You can listen to Nasha being interviewed on our radio show here.
Tuesday, 8 August 2017
Today's blog comes from Sarah Stevens, Director of Spirit and Soul Equine Assisted Therapy Centre CIC, who's giving us an insight into how horses can aid rebalancing and help coping with a cancer diagnosis.
In May 2016 I was diagnosed with stage 3 triple negative breast cancer. I was 27 at the time, have limited family history of cancer and was very healthy and active. I was very lucky that I found the lump early. I was never one of those people that checked themselves, so I’m very grateful that it was in an easy to feel place. After mammograms, they found another lump in my breast, and at that point things got a little more serious. Following discussions, the treatment plan was 8 rounds of chemotherapy, a bilateral mastectomy and then a bilateral oophorectomy. Alongside this I had fertility treatment and froze my eggs as I didn’t have children.
I couldn’t really explain how it impacted me, as I seemed to just go into the mode of ‘let’s get on with it’. Everyone around me worried and panicked, and I just seemed to freeze. What a whirlwind really, happily going along with life; just bought my first house, had just secured a really good promotion, and then all change within the space of a day.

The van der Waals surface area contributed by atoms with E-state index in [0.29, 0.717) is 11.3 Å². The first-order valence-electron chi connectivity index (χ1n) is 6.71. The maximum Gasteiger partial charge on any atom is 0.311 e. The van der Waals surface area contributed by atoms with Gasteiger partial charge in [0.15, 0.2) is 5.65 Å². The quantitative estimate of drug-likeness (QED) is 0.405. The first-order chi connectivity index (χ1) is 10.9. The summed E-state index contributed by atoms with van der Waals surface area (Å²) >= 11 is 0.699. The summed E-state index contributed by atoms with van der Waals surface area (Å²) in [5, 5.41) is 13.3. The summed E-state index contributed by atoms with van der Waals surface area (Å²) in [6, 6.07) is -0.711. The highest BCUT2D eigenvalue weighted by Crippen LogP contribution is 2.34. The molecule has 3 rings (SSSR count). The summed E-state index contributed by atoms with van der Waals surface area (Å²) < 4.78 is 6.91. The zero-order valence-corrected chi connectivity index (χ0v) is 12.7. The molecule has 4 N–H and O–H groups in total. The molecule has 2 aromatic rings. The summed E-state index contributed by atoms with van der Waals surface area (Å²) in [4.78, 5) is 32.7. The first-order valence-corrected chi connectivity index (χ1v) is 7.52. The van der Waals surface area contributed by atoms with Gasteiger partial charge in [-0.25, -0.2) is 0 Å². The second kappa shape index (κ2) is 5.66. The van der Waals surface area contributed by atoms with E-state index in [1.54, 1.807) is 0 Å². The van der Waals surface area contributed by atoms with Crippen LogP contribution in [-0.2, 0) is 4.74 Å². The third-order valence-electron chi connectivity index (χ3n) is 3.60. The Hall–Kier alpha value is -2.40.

Whilst everyone around me was getting upset and emotional, I decided to go and sit in a barn with my horses, I spent a morning there as they just lay down with me. My 16hh horse had his head over my legs. They gave me the quiet time to be able to process this chaos I had just been plunged into.
I started my treatment and along came all the side effects, and this is when I started to realise how fundamental my horses were in keeping me upbeat and happy through my journey. If you speak to anyone that knows me, they all say how well I dealt with it, I never once complained or moaned about it and I stuck to my routine as much as possible. My horses gave me a reason to get out of bed in the morning. They offered me an opportunity to be me still. This is something I found very powerful, as regardless of whether I had hair, breasts or felt ill, I was still me, and they treated me like I was. They were a place where I didn’t feel judged, or like everyone felt sorry for me (as I hated this). Then I started to realize that actually they were my therapy. They could immediately sense how I was feeling and they acted accordingly. If I was feeling stressed and angry they would put me in my place, if I was anxious they would push me, when I just needed peace that was my peace.